Equity markets had a positive run last week on the back of more progress being made with respect to developing a Covid-19 vaccine. In addition, traders are optimistic that President Trump will leave office quietly in January.
The main story of the week was that the drug being developed by AstraZeneca and Oxford University has an average effective rate of 70%, and it can be transported at -3 degrees, which makes it more attractive from a manufacturing and distribution point of view. The medication also costs far less than other drugs being developed by Moderna and Pfizer-BioNtech.
We are not out of the woods yet with respect to the coronavirus crisis, but in the last few weeks there have been several major headlines with respect to significant progress being made in the development of a vaccine. The health emergency is still a massive problem and this has been highlighted by the extension of restrictions in Germany and France. England’s lockdown ends this week, but in light of the fact the nation will enter a tiered restrictions system, it’s as if the lockdown won't end for much of the country. If there is an absence of positive news from the pharma sector we might see stocks drift lower, but even if we do, we probably won’t see aggressive selling for fear there will be further breakthroughs on the vaccine front.
In the immediate aftermath of the US election, when it was looking likely that Joe Biden won, there were concerns that President Trump would go down the route of contesting certain results and that could lead to lengthy legal cases. Mr Trump has still yet to concede that he lost, but at the back end of last week he said that if the electoral college recognises the Biden victory at its meeting in mid-December, he will accept its decision. At the weekend President Trump questioned whether the Supreme Court would hear his case about the allegations of voter fraud. A recount of votes in Wisconsin’s two largest counties declared that Biden won by a larger margin than initially thought. It was reported that Mr Biden is lining up Janet Yellen, the former Fed chair, to be treasury secretary. Dealers reacted well to this news, as Yellen is considered to be a safe pair of hands.
Opec+ will be in focus today as the group has to make a decision with respect to production plans for January. Yesterday there was an informal online meeting of the oil producers, and there is division with respect to future output plans. Russia, along with others, are keen to maintain the current output plans in place. Kazakhstan and the UAE on the other hand are eager to raise output, as was originally planned. The nations need to reach a deal otherwise at the start of the new year output will be increased by 2 million barrels per day.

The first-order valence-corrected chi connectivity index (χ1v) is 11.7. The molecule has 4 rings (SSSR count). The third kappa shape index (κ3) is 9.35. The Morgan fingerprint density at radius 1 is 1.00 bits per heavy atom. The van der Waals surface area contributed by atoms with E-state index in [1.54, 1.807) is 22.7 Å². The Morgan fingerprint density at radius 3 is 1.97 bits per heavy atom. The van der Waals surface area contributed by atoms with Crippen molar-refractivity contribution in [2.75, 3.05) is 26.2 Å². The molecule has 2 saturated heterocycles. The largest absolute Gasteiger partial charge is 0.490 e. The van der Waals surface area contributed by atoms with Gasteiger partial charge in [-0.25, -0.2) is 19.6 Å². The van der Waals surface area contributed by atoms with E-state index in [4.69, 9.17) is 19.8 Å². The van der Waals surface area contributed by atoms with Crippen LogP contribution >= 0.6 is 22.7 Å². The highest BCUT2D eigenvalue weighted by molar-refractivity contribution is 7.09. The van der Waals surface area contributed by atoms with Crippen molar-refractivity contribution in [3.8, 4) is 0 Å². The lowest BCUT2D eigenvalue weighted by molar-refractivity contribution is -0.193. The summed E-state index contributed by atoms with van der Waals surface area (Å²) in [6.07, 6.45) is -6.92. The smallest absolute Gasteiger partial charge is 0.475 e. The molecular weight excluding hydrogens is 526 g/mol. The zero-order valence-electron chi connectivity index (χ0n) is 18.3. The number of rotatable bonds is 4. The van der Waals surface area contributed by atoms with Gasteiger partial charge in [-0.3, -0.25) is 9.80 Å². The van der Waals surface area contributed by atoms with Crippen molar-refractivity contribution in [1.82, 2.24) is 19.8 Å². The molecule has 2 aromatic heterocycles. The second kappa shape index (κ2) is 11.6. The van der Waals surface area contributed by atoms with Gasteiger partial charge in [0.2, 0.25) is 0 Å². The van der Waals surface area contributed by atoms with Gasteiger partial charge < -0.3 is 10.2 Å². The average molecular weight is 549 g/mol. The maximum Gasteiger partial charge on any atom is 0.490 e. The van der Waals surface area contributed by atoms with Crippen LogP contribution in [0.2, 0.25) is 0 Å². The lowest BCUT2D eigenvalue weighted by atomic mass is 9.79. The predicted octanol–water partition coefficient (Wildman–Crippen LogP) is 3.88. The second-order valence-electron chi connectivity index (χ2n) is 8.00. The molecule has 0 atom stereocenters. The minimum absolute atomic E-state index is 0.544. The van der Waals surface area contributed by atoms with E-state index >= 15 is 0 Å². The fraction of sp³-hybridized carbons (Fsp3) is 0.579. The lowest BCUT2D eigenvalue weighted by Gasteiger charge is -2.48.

Iran is likely to remain in the news in the near term as Mohsen Fakhrizadeh – a top nuclear scientist – was killed. No organisation has yet claimed responsibility for the attack. The move is likely to bring about higher tensions in the region
China posted well-received data overnight. The manufacturing PMI reading increased from 51.4 in October to 52.1 in November – its fastest of rate of expansion in three years. The services PMI reading was 56.4, and that exceeded the 56 consensus estimate, and was the largest level of growth since 2012. Stocks in mainland China are up, but equities in Hong Kong and Japan are in the red and European markets are tipped to open lower.
Gold took a knock last week as dealers were keen to dump the metal as it's deemed to be lower risk, and buy up higher-risk assets, like stocks. On Friday, the commodity closed below its 200-day moving average for the first time since January.
In over four weeks the UK will exit its transition period with the EU and a deal has yet to be reached. Talks will be in focus this week as both sides have yet to broker an agreement. Dominic Raab, the UK’s foreign secretary, is optimistic that a compromise with be made in relation to fishing, on the basis that a lot of progress has been made elsewhere.
The flash reading of Spanish CPI for November is tipped to rise from -0.9% to -0.8%. It will be posted at 8am (UK time). At 9.30am (UK time) UK mortgage approvals and mortgage lending are expected to be 84,486 and £4.45bn respectively. The Bank of England consumer credit reading for October is anticipated to be £500m, which would be a big difference from the -£622m registered in September.
The preliminary reading of Italian CPI is expected to be -0.5%, and that would an improvement from the 0.6% posted last month. It will be announced at 10am (UK time). Germany’s CPI rate is anticipated to hold steady at -0.5% and is announced at 1pm (UK time). The Chicago PMI reading is predicted to dip from 61.1 in October to 59 in November. The update will be announced at 2.45pm (UK time). Shortly afterwards, US pending homes sales will be posted, and it is expected to show an increase of 1% in October.
EUR/USD – has been in an uptrend since the start of the month and while it holds above the 50-day moving average at 1.1781, the positive move should continue. 1.2000 might act as resistance. A break below 1.1602 should pave the way for further losses.
GBP/USD – since late September it has been in an uptrend and if the positive move continues, it could target 1.3515. A pullback might find support at 1.3106, and a break through that metric should put 1.3000 on the radar.
EUR/GBP – it rebounded last week after two months of declines. A retaking of 0.9000, might bring 0.9039, the 50-day moving average, into play. A failure to move above 0.9000 could point to a continuation of the wider bearish trend. A break below 0.8864, should pave the way for 0.8800 to be tested. If 0.9000 is retaken
USD/JPY – if it holds above the 103.65 area, it could target 105.52, the 100 day moving average. Should the broader bearish trend continue and if 103.65 is taken out, it might target 102.00